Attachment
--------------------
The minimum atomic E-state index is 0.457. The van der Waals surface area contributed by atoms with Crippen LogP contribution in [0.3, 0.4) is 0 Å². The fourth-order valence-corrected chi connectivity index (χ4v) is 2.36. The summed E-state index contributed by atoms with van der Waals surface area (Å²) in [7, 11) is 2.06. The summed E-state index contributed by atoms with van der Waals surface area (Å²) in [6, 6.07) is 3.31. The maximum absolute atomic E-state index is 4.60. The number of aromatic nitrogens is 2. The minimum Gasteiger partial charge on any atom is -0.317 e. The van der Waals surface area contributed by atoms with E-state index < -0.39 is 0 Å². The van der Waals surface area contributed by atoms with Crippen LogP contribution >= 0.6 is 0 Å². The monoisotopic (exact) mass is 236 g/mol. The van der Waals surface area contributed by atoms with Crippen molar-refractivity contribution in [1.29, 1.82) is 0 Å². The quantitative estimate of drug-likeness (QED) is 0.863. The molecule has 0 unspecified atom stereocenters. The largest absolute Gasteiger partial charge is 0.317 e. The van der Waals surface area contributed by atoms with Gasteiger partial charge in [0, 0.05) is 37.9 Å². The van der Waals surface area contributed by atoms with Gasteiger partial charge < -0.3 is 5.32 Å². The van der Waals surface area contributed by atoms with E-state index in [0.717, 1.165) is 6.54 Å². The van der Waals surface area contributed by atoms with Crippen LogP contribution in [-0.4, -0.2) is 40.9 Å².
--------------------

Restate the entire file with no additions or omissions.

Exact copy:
The minimum atomic E-state index is 0.457. The van der Waals surface area contributed by atoms with Crippen LogP contribution in [0.3, 0.4) is 0 Å². The fourth-order valence-corrected chi connectivity index (χ4v) is 2.36. The summed E-state index contributed by atoms with van der Waals surface area (Å²) in [7, 11) is 2.06. The summed E-state index contributed by atoms with van der Waals surface area (Å²) in [6, 6.07) is 3.31. The maximum absolute atomic E-state index is 4.60. The number of aromatic nitrogens is 2. The minimum Gasteiger partial charge on any atom is -0.317 e. The van der Waals surface area contributed by atoms with E-state index < -0.39 is 0 Å². The van der Waals surface area contributed by atoms with Crippen LogP contribution >= 0.6 is 0 Å². The monoisotopic (exact) mass is 236 g/mol. The van der Waals surface area contributed by atoms with Crippen molar-refractivity contribution in [1.29, 1.82) is 0 Å². The quantitative estimate of drug-likeness (QED) is 0.863. The molecule has 0 unspecified atom stereocenters. The largest absolute Gasteiger partial charge is 0.317 e. The van der Waals surface area contributed by atoms with Gasteiger partial charge in [0, 0.05) is 37.9 Å². The van der Waals surface area contributed by atoms with Gasteiger partial charge < -0.3 is 5.32 Å². The van der Waals surface area contributed by atoms with E-state index in [0.717, 1.165) is 6.54 Å². The van der Waals surface area contributed by atoms with Crippen LogP contribution in [-0.4, -0.2) is 40.9 Å².